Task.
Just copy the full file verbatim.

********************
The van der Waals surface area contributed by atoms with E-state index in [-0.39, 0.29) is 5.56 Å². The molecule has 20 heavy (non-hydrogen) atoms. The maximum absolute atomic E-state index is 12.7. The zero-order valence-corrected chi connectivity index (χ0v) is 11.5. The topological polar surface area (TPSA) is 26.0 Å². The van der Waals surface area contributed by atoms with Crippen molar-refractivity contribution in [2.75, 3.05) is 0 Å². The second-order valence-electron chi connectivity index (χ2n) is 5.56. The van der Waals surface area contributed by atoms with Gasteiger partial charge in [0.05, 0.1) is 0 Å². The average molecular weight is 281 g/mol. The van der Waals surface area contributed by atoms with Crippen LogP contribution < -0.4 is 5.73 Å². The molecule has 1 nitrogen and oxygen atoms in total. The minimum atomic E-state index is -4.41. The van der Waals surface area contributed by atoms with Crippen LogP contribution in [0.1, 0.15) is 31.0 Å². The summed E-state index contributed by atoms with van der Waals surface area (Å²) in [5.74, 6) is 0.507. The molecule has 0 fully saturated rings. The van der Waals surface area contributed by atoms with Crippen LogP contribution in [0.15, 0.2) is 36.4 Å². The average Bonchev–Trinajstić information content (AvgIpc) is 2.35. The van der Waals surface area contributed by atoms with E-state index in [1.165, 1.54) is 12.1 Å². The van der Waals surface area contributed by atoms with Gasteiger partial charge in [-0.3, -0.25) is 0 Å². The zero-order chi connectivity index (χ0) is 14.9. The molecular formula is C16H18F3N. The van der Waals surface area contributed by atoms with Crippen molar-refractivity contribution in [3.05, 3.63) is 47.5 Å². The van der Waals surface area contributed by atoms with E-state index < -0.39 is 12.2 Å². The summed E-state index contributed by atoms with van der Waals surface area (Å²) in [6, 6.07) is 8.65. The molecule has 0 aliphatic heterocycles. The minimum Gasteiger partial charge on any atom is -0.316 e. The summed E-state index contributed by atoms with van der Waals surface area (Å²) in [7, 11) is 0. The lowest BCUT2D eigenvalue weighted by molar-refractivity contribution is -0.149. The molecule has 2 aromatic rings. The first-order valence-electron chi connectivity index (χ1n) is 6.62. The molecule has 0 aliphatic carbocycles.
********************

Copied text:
The van der Waals surface area contributed by atoms with E-state index in [-0.39, 0.29) is 5.56 Å². The molecule has 20 heavy (non-hydrogen) atoms. The maximum absolute atomic E-state index is 12.7. The zero-order valence-corrected chi connectivity index (χ0v) is 11.5. The topological polar surface area (TPSA) is 26.0 Å². The van der Waals surface area contributed by atoms with Crippen molar-refractivity contribution in [2.75, 3.05) is 0 Å². The second-order valence-electron chi connectivity index (χ2n) is 5.56. The van der Waals surface area contributed by atoms with Gasteiger partial charge in [0.05, 0.1) is 0 Å². The average molecular weight is 281 g/mol. The van der Waals surface area contributed by atoms with Crippen LogP contribution < -0.4 is 5.73 Å². The molecule has 1 nitrogen and oxygen atoms in total. The minimum atomic E-state index is -4.41. The van der Waals surface area contributed by atoms with Crippen LogP contribution in [0.1, 0.15) is 31.0 Å². The summed E-state index contributed by atoms with van der Waals surface area (Å²) in [5.74, 6) is 0.507. The molecule has 0 fully saturated rings. The van der Waals surface area contributed by atoms with Crippen LogP contribution in [0.15, 0.2) is 36.4 Å². The average Bonchev–Trinajstić information content (AvgIpc) is 2.35. The van der Waals surface area contributed by atoms with E-state index in [1.165, 1.54) is 12.1 Å². The van der Waals surface area contributed by atoms with Gasteiger partial charge in [-0.3, -0.25) is 0 Å². The zero-order chi connectivity index (χ0) is 14.9. The molecular formula is C16H18F3N. The van der Waals surface area contributed by atoms with Crippen molar-refractivity contribution in [3.05, 3.63) is 47.5 Å². The van der Waals surface area contributed by atoms with E-state index < -0.39 is 12.2 Å². The summed E-state index contributed by atoms with van der Waals surface area (Å²) in [6, 6.07) is 8.65. The molecule has 0 aliphatic heterocycles. The minimum Gasteiger partial charge on any atom is -0.316 e. The summed E-state index contributed by atoms with van der Waals surface area (Å²) in [7, 11) is 0. The lowest BCUT2D eigenvalue weighted by molar-refractivity contribution is -0.149. The molecule has 2 aromatic rings. The first-order valence-electron chi connectivity index (χ1n) is 6.62. The molecule has 0 aliphatic carbocycles.